If you're lucky then ultimately you'll be quite pleased with yourself. You've made juice and it's none of that packaged stuff. The thing with freshly squeezed juice is that you never know what to expect. If your fruits aren't sweet then you may console yourself and take them as vitamin shots. But fruit juices can also get boring. Who wants to drink pineapple juice every day? Or orange? It gets so repetitive sometimes, doesn't it? But a combination of several fruits is always a welcome change as is this tangerine, sugarcane, and pineapple juice.
While thinking of what to do with the tangerines I bought, I thought it'd be great to combine some other fruits as well. Sugarcanes were not easy to find but I think it's because they are not as common as tomatoes or oranges. This tangerine, pineapple, and sugarcane juice is just as refreshing as the individual fruits from which they are made.
Initially, the plan was to use local tangerines. However, they were unsuitable because they weren't fully in season yet or particularly sweet and so they really turned this juice into a sour mess. They did, however, find their higher calling in this millet salad. I, therefore, opted for non-local tangerines which are almost always very sweet. When the local ones are fully back in season and sweeter in taste, I will use them to make this juice again.
This quick 1-minute youtube video does a good job explaining the difference between tangerines, mandarines, clementines, and satsumas. If you are curious as to why local oranges or tangerines here in Ghana are more likely to be green rather than orange then this is a great explanation. In this post, I will simply be referring to them as tangerines.
If you don't have anything to juice the sugarcane with, then the wheels in your head start to turn. Luckily, a lot of people have the same problem and Google is a gem. Simply put, use a blender.
The first time I made this juice, I made the mistake of blending the sugarcane pieces with water to help in the blending process. Sugarcanes are naturally sweet, however as already mentioned, if your other fruits aren't then you risk getting very diluted or tangy juice.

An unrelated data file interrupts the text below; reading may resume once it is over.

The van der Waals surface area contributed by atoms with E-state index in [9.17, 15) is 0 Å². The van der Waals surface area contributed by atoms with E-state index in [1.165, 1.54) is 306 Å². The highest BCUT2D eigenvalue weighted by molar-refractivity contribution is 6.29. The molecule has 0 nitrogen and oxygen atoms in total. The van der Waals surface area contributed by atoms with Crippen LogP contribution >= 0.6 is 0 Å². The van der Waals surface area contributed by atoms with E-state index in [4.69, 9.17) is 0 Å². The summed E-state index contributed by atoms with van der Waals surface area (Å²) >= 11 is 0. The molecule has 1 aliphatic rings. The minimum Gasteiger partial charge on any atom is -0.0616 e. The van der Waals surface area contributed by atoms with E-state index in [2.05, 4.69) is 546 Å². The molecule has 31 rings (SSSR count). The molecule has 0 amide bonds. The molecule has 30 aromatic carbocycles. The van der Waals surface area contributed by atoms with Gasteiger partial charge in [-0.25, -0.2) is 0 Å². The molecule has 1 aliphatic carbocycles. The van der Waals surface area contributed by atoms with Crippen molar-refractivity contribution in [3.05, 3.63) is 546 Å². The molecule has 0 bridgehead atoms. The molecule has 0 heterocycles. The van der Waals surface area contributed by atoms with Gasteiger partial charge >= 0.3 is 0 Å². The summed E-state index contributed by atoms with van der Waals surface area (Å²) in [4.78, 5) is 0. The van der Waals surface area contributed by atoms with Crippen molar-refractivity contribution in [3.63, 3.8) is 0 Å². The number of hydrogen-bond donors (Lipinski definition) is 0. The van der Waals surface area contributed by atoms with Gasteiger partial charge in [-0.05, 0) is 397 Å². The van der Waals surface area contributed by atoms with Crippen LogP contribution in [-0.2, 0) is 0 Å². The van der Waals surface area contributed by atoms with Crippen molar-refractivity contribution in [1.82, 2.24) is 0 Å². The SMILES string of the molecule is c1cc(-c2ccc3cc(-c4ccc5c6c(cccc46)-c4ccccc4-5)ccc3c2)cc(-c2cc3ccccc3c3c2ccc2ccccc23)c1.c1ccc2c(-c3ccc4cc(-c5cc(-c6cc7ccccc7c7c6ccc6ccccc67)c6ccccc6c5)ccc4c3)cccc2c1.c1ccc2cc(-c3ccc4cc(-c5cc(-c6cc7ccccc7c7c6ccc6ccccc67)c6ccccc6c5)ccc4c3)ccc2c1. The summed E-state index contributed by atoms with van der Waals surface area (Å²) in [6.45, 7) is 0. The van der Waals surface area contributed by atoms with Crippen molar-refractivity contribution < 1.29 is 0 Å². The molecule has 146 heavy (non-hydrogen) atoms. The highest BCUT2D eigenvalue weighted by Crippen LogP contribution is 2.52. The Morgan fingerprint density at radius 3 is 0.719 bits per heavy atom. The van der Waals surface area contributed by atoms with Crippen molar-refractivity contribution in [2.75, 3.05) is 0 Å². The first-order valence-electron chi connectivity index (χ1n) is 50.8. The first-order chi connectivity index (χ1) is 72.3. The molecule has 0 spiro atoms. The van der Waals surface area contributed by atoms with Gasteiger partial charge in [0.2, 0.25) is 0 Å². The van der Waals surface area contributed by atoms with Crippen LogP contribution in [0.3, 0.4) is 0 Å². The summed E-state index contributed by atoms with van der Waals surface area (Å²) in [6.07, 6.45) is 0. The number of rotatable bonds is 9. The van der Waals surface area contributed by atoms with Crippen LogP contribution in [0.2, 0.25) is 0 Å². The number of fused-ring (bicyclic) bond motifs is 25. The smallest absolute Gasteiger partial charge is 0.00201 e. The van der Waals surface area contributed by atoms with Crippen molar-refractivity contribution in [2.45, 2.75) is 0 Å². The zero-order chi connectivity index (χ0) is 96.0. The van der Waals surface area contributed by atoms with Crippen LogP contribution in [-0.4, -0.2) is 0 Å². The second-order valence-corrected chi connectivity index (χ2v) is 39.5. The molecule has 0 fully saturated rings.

What you should do is blend all your fruits together. So I chucked my sugar cane pieces (washed, peeled, and cut into smaller bits), tangerines (peeled), and pineapple (peeled) into the blender and blended everything into as much of a smooth paste as I could get.
The better option and I do recommend this, is to squeeze the tangerines separately as the white parts of the tangerines can leave a bitter aftertaste. If you want juice with no bits of sugar cane then additionally pass it through a cheesecloth or muslin cloth. In the absence of either, use a clean kitchen towel(washed and unused).
To pep things up a bit, I added some crushed mint and let the juice chill. The end result is really worth all the stress of peeling the sugarcanes and cutting them into pieces. This juice is the perfect pairing with this snack made from cassava.
If the juice ends up being too sweet for you then you can dilute it with regular water, soda water, or sparkling water. Another option is to make ice lollies out of them.
- 1 stick sugarcane approximately (1 meter) washed, peeled and cut into pieces
- 6 large tangerines cut crosswise with seeds removed
- 1 medium pineapple peeled and cut into smaller pieces
- fresh mint leaves optional
- Blend sugarcane and pineapple together.
- Squeeze tangerines separately and then mix the tangerine juice with sugarcane and pineapple.
- Sieve everything and if required, pass through a cheesecloth or muslin cloth.
- Crush mint leaves and add to juice.
- Chill and serve.
- This recipe works well if you do not have a way of juicing the sugarcane pieces. The sugarcane pieces can be quite difficult to blend on their own which is why blending or processing them in bits as well as mixing them with the pineapple pieces helps. If you are lucky and all your fruits are very sweet you can dilute the end product with plain water or even sparkling water.
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